Who's Who

Who's Who

Find out what all the roles in Child and Adolescent Mental Health Services (CAMHS) mean and what they do.

Who's Who


Someone who will represent you and speak on your behalf

Child and Adolescent Mental Health Team (CAMHS)

A team of people with different jobs who have experience of working with children and young people who have mental health difficulties. The team would include:

  • Psychiatrists
  • Social Workers
  • Nurses
  • Occupational Therapists
  • Psychologists
  • Counsellors
  • Family Therapists
  • Arts Therapists
  • Primary Mental Health Worker
  • Outreach Workers


Use talking therapies to help people cope. See Youth Access for more information.

Family Doctor or General Practitioner (GP)

Contact your GP if you are worried about your health in any way. Your GP can help with

  • Talking through problems
  • Prescribing medication
  • Making referrals to specialists

Health Visitors

Specialised nurses who work in the community

Mental Health Act Commissioner (MHAC)

Visit and privately interview patients in hospital or mental health nursing homes. They have limited powers to investigate a complaint and appoint panels to give second opinions on treatment. See the Care Quality Commission for more information.


Trained to care for and support young people and may also prescribe medicine.

Occupational Therapist

Help people who have been unwell or had problems to build the confidence and skills to lead a normal life.

Patient Advice and Liaison Services (PALS)

PALS help NHS users and their carers resolve issues with their care and treatment. Can refer to the Independent Complaints Advocacy Service (ICAS) if the problem is not solved.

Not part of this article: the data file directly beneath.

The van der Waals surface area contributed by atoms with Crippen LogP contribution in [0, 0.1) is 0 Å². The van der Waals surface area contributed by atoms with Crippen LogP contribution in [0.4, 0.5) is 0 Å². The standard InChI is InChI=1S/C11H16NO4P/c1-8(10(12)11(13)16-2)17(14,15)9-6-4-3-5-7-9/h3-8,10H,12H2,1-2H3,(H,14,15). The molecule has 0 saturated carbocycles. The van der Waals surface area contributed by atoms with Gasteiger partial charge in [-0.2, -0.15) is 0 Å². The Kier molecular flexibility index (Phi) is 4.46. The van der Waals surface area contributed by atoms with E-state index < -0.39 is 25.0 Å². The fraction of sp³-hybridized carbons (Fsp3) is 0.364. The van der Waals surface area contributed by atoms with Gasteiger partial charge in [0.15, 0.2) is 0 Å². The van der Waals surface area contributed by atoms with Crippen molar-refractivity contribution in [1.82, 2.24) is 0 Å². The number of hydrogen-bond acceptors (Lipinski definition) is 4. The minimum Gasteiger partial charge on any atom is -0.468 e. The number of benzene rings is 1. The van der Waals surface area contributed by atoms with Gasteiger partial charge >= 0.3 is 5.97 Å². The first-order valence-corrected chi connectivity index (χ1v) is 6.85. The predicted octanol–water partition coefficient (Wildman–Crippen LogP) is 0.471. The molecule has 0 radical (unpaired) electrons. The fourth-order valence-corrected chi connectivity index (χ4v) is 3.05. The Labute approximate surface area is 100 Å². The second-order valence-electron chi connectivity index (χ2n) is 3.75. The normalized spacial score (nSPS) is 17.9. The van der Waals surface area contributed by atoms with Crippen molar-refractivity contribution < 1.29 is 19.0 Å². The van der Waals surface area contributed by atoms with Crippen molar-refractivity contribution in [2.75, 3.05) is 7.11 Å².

Independent Complaints Advocacy Service (ICAS)

Free to use and not linked to the NHS. Deals with complaints about NHS treatment.


Doctors who specialise in child health.


Specialise in mental health including in children and young people.


A group of professionals who help you understand the way you behave, feel and think about things. Includes Clinical Psychologists and Educational Psychologists.


More in-depth than counsellors, they aim to help you understand why you feel the way you do, what’s behind the way you act towards other people and why some things happen to you.


Perform tests to make sure treatment is working.

Self-help and Support Groups

Groups where you meet up with people in a similar situation to you. They help you realise you are not alone and you can end up feeling better by being able to support someone else.

Social Workers

Some social workers help you if you are at risk of abuse or if you are in care while others are trained in mental health and can offer counselling. Psychiatric social workers are specialists who work with people during crises or over a long period of time.

Special Educational Needs Coordinators (SENCO)

Organises help in school for children with special educational needs such as learning difficulties.

Speech and Language Therapists and Occupational Therapists

Help develop skills in communication, physical ability and coordination. Other therapists include Art Therapists, Drama Therapists, Education Therapists and Music Therapists.

Youth Offending Workers

Work individually with young offenders to assess and find suitable programmes to help them and prevent future offending.

Coping With Mental Health Issues
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